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Government executive agency to regulate social work

New government ‘executive agency’ will set standards on behalf of Secretaries of State and take over regulation of social work

A government ‘executive agency’ will take over the regulation of social work under proposals outlined by the Department for Education.

Government is proposing to establish an executive agency, jointly supported by both the Department of Health and the Department for Education which will set standards on behalf of the Secretaries of State.

The new ‘executive agency’ will take over the regulation of the Health and Care Professions Council which has an approach “designed to maintain minimum standards of public safety and initial education across a range of professions, rather than drive up standards in any one profession”, a policy statement from the DfE states.

“The need to drive up standards in social work is, though, vital for a profession where the safety of our most vulnerable people is inextricably linked with the highest standards of practice,” said the policy statement on Regulating Social Workers. “In addition, it has not been possible in social work to create a sustainable professional body which could play a decisive role in raising standards.”

“A distinct social work specific regulator will have the expertise and standards oriented approach essential to this drive for improvement. Given the need for reform, the desire to effect change quickly and the links to its wider reform programme, Government believes that the most appropriate course of action at this time is for regulation to move closer to Government,” the policy statement added.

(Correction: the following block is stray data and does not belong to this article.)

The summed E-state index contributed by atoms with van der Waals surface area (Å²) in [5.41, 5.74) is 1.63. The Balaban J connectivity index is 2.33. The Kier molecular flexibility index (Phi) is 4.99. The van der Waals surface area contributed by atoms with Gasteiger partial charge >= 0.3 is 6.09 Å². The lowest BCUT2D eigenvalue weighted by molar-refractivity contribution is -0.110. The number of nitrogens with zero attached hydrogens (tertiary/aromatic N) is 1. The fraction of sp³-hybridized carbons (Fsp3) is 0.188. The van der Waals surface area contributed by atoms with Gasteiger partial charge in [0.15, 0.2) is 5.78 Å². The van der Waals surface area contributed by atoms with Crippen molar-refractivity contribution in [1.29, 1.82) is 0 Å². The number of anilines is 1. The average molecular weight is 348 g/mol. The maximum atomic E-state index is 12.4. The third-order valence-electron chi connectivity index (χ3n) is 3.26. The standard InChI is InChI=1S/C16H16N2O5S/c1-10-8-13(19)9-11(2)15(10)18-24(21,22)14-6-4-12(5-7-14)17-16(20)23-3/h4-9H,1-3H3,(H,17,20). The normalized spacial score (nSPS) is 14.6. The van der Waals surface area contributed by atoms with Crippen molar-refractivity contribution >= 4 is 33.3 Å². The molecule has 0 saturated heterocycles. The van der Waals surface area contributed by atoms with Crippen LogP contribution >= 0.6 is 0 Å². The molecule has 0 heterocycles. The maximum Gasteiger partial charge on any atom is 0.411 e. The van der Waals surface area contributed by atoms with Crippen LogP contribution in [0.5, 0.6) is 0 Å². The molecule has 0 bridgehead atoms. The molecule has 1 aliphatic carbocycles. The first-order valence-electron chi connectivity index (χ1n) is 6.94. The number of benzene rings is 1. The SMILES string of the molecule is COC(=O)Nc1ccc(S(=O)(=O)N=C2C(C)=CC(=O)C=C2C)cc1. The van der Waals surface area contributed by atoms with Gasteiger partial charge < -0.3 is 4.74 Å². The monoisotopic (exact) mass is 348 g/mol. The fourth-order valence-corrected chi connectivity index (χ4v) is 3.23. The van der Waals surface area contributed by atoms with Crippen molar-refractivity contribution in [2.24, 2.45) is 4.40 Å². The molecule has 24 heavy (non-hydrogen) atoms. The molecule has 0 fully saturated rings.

While the agency will set standards on behalf of the Secretaries of State, decisions about the quality of individual social work training programmes and the fitness to practise of individual social workers will be kept at “arm’s length of Ministers and with a high degree of transparency”.

However, the document states that more independence may be possible further down the line and Government is committed, three years after the body is established, to consulting with the sector on whether the agency should be placed on a more independent footing.

The new agency deliver a comprehensive regulatory framework including:

  • Publish new professional standards, aligning with the Chief Social Workers Knowledge and Skills statements
  • Set new standards for qualifying education and training, and reaccredit providers against these standards by 2020
  • Maintain a single register of social workers, annotating it to denote specialist accreditations;
  • Set new, social work specific, standards for continuous professional development;
  • Oversee a robust and transparent fitness to practise system;
  • Approve post qualifying courses and training in specialisms such as Approved Mental Health Professionals and Best Interest Assessors;
  • Oversee the proposed new assessment and accreditation system for child and family social workers; and,
  • Oversee the required arrangements for successfully completing the Assessed and Supported Year in Employment (ASYE).“We need to set credible standards which address evidence of failings in practice and set clear expectations of the profession. These need to be developed in close collaboration with the sector, drawing on the expertise of the Chief Social Workers, employers, academics and practitioners themselves. They need to address both pre and post qualification career development and be backed up by robust systems which address any malpractice,” the document concluded.

The plans for a new social work regulator are set out in the Children and Social Work Bill.






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